Rodent Models of Obesity: Comparison
Please note this is a comparison between Version 2 by Peter Tang and Version 1 by Otilia-Elena Frasinariu.

The World Health Organization defines obesity as an “abnormal or excessive accumulation of fat that poses a risk to health”. Preclinical research in animal models has been instrumental in elucidating these mechanisms, and translation into clinical practice has provided promising therapeutic options, including epigenetic approaches, pharmacotherapy, and bariatric surgery.

  • obesity
  • stress
  • Rodent Models

1. Introduction

The understanding of obesity and its complex interactions is largely due to the use of animal models, a practice that dates back to ancient Greece. Certain parameters must be met for the selection of an animal model: pathophysiological similarities to human disease, phenotypic similarity to disease status, simplicity, replicability, reproducibility, and cost-effectiveness [21][1]. Two frequently-used research models in this particular medical field are mice and rats [22][2]. All models have pros and cons that need to be taken into consideration before deciding upon a specific one.

2. Monogenic Models

Animals with a single gene abnormality are referred to as monogenetic animal models [22][2]. They are reliable and efficient tools that are frequently used to investigate obesity [22][2]. These models have a molecular map that is well-structured [22][2]. However, they differ from people in one important manner: how they perform their energy distribution and fat deposition [22][2]. Generally speaking, they do not accurately represent human disorders [22,23][2][3].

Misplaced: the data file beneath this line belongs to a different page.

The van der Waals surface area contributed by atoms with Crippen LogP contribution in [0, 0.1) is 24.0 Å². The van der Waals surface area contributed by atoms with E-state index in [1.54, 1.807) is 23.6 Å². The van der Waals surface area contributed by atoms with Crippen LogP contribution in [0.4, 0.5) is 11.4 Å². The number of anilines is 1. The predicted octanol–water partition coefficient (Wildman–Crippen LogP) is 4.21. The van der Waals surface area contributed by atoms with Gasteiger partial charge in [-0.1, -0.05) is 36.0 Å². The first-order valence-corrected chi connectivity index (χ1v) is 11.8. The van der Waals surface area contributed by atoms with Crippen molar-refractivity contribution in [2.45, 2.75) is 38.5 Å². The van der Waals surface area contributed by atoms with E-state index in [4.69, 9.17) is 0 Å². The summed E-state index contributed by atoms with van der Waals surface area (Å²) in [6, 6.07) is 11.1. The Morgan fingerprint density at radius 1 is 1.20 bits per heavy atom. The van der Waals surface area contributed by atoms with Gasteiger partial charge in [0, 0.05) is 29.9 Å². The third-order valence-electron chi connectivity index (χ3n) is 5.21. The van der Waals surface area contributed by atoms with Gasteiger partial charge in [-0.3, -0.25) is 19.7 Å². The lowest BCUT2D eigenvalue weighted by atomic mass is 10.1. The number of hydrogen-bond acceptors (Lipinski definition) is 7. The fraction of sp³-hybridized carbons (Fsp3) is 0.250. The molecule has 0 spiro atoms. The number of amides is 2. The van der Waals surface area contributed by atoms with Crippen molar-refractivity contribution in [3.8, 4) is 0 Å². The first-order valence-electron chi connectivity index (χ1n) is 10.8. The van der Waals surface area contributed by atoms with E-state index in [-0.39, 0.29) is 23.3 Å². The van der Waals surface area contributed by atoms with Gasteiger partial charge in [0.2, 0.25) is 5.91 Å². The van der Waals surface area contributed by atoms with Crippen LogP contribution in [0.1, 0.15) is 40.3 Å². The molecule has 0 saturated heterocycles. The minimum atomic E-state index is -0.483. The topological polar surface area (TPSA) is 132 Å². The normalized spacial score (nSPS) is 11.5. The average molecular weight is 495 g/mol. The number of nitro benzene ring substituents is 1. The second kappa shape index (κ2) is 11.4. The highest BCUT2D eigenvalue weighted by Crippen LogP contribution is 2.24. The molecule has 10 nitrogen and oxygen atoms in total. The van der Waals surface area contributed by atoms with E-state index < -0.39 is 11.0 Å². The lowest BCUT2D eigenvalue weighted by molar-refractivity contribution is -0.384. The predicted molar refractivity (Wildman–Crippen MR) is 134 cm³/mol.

Ob/ob mice were brought to light in 1949 by researchers at the Jackson Laboratory [24][4]. The gene product for this mutation had not been named leptin until 1994 when it was genetically identified as a single base pair deletion [22,25,26,27][2][5][6][7]. Due to their early-onset obesity, which is characterized by high energy income and low energy output, these mice are frequently employed [22,24,28][2][4][8].
Db/db mice–both the db/db mouse (short for diabetes) and the ob/ob mouse model have an abnormality in the leptin receptor gene, causing impaired leptin signaling [22,23,24][2][3][4]. These mice are characterized by high energy input and low energy output, which triggers early-onset obesity, insulin resistance, lower-than-normal insulin levels, and hypothermia [22][2]. Additionally, they are infertile, and their growth is hampered by a lack of growth hormones [22,24,25,26,29][2][4][5][6][9].
S/s mice–in the s/s mouse model, the long signaling pathways through which leptin exerts its functions are impaired [23,27,30][3][7][10]. In contrast to the ob/ob or db/db models, the s/s mice have an abnormally high appetite, are fat, have a standard body size, and are fertile [22,26][2][6].
B6 (cg)-Tubtub/J–tubby (tub), an autosomal recessive mutation, occurred by chance in a C57BL/6J colony [22,31][2][11]. Tub expression in the hypothalamic arcuate, paraventricular, and ventromedial nuclei implies a function in controlling body weight or food behavior [22,32][2][12].
Zucker Fatty Rat–ZFR, or the Zucker (fa/fa), is the offspring of the cross between the 13 M strain of rats from Merck and Sherman and was developed by L. M. Zucker and T. F. Zucker in 1961 [22,33,34][2][13][14]. The ZFRs’ mutation of the leptin receptor makes them have a rather weak response to leptin, making them phenotypically close to ob/ob and db/db mice [22,29,35][2][9][15].
Otsuka Long-Evans Tokushima Fatty rat–OLETF rats are deficient in type A cholecystokinin (CCK) receptors, which contributes to their phenotype [36][16]. They represent an important means of observing unbalanced eating behavior, as CCK impairs satiety [22,26][2][6].

3. Polygenic Models

Seeing as human obesity is influenced by numerous genes, polygenic models, as opposed to monogenic models, offer greater data on the nature of obesity [22,25][2][5]. The following are a few of the most popular polygenic models [22][2].
New Zealand obese mice resemble the ob/ob strain in many ways. Type 2 diabetes and obesity exclusively occur in males [22,24,25,37][2][4][5][17].